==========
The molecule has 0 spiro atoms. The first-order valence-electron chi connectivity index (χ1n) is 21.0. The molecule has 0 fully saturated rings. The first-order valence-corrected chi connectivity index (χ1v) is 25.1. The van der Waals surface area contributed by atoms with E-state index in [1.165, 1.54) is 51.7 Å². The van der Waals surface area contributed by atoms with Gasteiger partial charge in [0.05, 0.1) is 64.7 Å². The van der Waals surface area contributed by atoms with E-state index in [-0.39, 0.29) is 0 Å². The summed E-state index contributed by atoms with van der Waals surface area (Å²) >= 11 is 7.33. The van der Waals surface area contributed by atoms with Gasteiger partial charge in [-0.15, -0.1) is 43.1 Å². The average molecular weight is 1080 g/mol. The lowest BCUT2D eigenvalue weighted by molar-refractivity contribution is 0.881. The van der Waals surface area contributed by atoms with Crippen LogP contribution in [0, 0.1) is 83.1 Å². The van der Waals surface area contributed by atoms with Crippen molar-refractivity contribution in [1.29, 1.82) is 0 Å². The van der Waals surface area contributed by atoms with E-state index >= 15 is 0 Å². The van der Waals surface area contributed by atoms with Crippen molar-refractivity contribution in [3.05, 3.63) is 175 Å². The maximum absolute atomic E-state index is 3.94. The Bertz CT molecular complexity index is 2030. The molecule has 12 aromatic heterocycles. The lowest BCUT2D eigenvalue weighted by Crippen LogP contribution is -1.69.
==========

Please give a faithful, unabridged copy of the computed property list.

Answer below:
The molecule has 0 spiro atoms. The first-order valence-electron chi connectivity index (χ1n) is 21.0. The molecule has 0 fully saturated rings. The first-order valence-corrected chi connectivity index (χ1v) is 25.1. The van der Waals surface area contributed by atoms with E-state index in [1.165, 1.54) is 51.7 Å². The van der Waals surface area contributed by atoms with Gasteiger partial charge in [0.05, 0.1) is 64.7 Å². The van der Waals surface area contributed by atoms with E-state index in [-0.39, 0.29) is 0 Å². The summed E-state index contributed by atoms with van der Waals surface area (Å²) >= 11 is 7.33. The van der Waals surface area contributed by atoms with Gasteiger partial charge in [-0.15, -0.1) is 43.1 Å². The average molecular weight is 1080 g/mol. The lowest BCUT2D eigenvalue weighted by molar-refractivity contribution is 0.881. The van der Waals surface area contributed by atoms with Crippen LogP contribution in [0, 0.1) is 83.1 Å². The van der Waals surface area contributed by atoms with Crippen molar-refractivity contribution in [1.29, 1.82) is 0 Å². The van der Waals surface area contributed by atoms with E-state index >= 15 is 0 Å². The van der Waals surface area contributed by atoms with Crippen molar-refractivity contribution in [3.05, 3.63) is 175 Å². The maximum absolute atomic E-state index is 3.94. The Bertz CT molecular complexity index is 2030. The molecule has 12 aromatic heterocycles. The lowest BCUT2D eigenvalue weighted by Crippen LogP contribution is -1.69.